As editor of the Decatur Herald & Review, George Althoff had covered many crime stories, but never one like the murder of 23-year-old Karyn Hearn Slover.
"This one was different," he said. "She was one of our own."
Slover was a Herald & Review advertising representative, and Althoff faced the challenge of directing coverage of a murder victim known and adored by everyone in the newsroom. His recollections about the case are part of Oxygen’s "One Deadly Mistake," which airs at 6 p.m. Saturday.
Footage taped at the time showed Althoff walking down the steps from the newspaper front doors to the parking lot; that was the route Slover took on the evening of Sept. 27, 1996, the last time her friends saw her. She was going to pick up her then 3-year-old son, Kolten, who was being looked after at the home of Michael Slover Sr. and Jeannette Slover, the parents of her former husband, Michael Slover Jr.
Her dismembered body was found dumped in garbage bags two days later in Lake Shelbyville. She had been killed by being shot seven times in the head.
After a lengthy police investigation, her former husband and his parents were charged with her death and convicted in May 2002. Michael Slover Sr. and Michael Slover Jr. were both sentenced to 65 years in prison; Jeannette Slover was handed a 60-year sentence. The convicted Slover family members continue to maintain their innocence.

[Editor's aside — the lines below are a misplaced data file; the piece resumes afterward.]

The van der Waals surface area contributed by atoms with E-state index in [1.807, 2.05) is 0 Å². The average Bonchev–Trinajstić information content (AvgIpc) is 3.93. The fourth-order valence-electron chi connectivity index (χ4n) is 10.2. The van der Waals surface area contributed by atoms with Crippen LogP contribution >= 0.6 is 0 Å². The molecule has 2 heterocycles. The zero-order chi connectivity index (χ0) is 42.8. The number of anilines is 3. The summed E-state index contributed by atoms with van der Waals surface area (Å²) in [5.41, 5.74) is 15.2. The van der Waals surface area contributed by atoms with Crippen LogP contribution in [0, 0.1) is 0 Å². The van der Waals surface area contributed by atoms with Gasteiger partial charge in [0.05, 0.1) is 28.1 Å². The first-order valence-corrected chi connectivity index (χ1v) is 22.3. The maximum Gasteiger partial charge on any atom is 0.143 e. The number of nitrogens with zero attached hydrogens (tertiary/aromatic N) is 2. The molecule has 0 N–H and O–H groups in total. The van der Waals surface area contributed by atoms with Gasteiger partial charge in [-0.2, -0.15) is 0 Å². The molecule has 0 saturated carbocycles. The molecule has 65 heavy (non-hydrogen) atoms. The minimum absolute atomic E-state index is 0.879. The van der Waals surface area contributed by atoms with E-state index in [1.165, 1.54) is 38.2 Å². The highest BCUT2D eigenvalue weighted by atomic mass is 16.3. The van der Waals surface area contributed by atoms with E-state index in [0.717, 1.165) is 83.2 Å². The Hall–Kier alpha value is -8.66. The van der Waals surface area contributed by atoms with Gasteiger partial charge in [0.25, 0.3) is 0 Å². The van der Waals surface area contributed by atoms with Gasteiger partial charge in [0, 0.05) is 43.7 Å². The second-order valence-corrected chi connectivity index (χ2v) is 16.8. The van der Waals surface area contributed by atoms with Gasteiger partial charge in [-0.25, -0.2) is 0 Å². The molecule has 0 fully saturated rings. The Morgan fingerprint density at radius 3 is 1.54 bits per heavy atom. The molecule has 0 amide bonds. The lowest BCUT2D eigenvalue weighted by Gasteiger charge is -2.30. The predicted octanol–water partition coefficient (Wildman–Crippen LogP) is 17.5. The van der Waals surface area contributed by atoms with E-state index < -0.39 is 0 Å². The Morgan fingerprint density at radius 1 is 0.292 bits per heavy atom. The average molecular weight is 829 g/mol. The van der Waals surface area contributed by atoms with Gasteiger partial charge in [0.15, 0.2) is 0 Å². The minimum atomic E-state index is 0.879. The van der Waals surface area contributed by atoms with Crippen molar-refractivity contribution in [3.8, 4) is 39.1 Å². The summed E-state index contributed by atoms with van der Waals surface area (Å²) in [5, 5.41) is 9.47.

Although Karyn Slover worked in advertising, Althoff said most of the newspaper's employees knew each other thanks to an open office that encouraged people to mingle between departments.
He said she had signed with a modeling agency shortly before her disappearance and was excited about the opportunity and how it could lead to a better life for herself and her son.
"I knew her professionally," Althoff said. "She was very outgoing."
It was Althoff's task to lead a newsroom that was grieving yet still had a monumental story to report. The challenge was compounded by the fact that a Herald & Review employee was one of the initial suspects (he was later cleared).
Despite the personal connections, Althoff said his reporting team handled the story with "a high level of professionalism — excellent, detailed coverage."
The story attracted both state and national attention. Althoff said the investigation involved "very intriguing cutting-edge forensics work," including one of the first cases in which police examined dog DNA.
The case was still unsolved when Althoff was promoted to his publisher position in Winona, Minnesota, in 1997. He never lost interest in the story and stayed in contact with reporters in Decatur to monitor developments.
"There was a time when people thought nobody would be brought to justice," he said.
Althoff said local law enforcement never gave up. He credited "great police work" that traced a piece of broken concrete to the killers.
Althoff said the return visit to Decatur brought back a lot of memories.
"She was a very personable lady," Althoff said. "Everybody in the workplace loved Karyn."